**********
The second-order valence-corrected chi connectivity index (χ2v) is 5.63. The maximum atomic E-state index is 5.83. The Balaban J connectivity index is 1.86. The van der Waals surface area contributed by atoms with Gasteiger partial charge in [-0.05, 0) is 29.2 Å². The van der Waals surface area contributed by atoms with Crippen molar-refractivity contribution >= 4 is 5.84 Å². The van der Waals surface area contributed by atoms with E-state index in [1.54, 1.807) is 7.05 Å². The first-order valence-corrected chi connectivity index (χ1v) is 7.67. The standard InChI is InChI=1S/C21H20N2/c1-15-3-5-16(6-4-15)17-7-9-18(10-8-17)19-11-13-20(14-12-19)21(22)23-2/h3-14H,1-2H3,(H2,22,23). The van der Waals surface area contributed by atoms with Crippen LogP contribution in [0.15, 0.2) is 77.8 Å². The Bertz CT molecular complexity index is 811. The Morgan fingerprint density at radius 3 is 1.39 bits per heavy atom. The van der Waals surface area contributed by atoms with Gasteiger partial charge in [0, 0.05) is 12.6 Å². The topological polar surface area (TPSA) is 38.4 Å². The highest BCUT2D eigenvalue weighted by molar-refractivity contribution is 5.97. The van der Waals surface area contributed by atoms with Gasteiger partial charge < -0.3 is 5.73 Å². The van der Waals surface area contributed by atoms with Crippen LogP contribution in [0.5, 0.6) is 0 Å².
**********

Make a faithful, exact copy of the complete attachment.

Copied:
The second-order valence-corrected chi connectivity index (χ2v) is 5.63. The maximum atomic E-state index is 5.83. The Balaban J connectivity index is 1.86. The van der Waals surface area contributed by atoms with Gasteiger partial charge in [-0.05, 0) is 29.2 Å². The van der Waals surface area contributed by atoms with Crippen molar-refractivity contribution >= 4 is 5.84 Å². The van der Waals surface area contributed by atoms with E-state index in [1.54, 1.807) is 7.05 Å². The first-order valence-corrected chi connectivity index (χ1v) is 7.67. The standard InChI is InChI=1S/C21H20N2/c1-15-3-5-16(6-4-15)17-7-9-18(10-8-17)19-11-13-20(14-12-19)21(22)23-2/h3-14H,1-2H3,(H2,22,23). The van der Waals surface area contributed by atoms with Crippen LogP contribution in [0.15, 0.2) is 77.8 Å². The Bertz CT molecular complexity index is 811. The Morgan fingerprint density at radius 3 is 1.39 bits per heavy atom. The van der Waals surface area contributed by atoms with Gasteiger partial charge in [0, 0.05) is 12.6 Å². The topological polar surface area (TPSA) is 38.4 Å². The highest BCUT2D eigenvalue weighted by molar-refractivity contribution is 5.97. The van der Waals surface area contributed by atoms with Gasteiger partial charge < -0.3 is 5.73 Å². The van der Waals surface area contributed by atoms with Crippen LogP contribution in [0.5, 0.6) is 0 Å².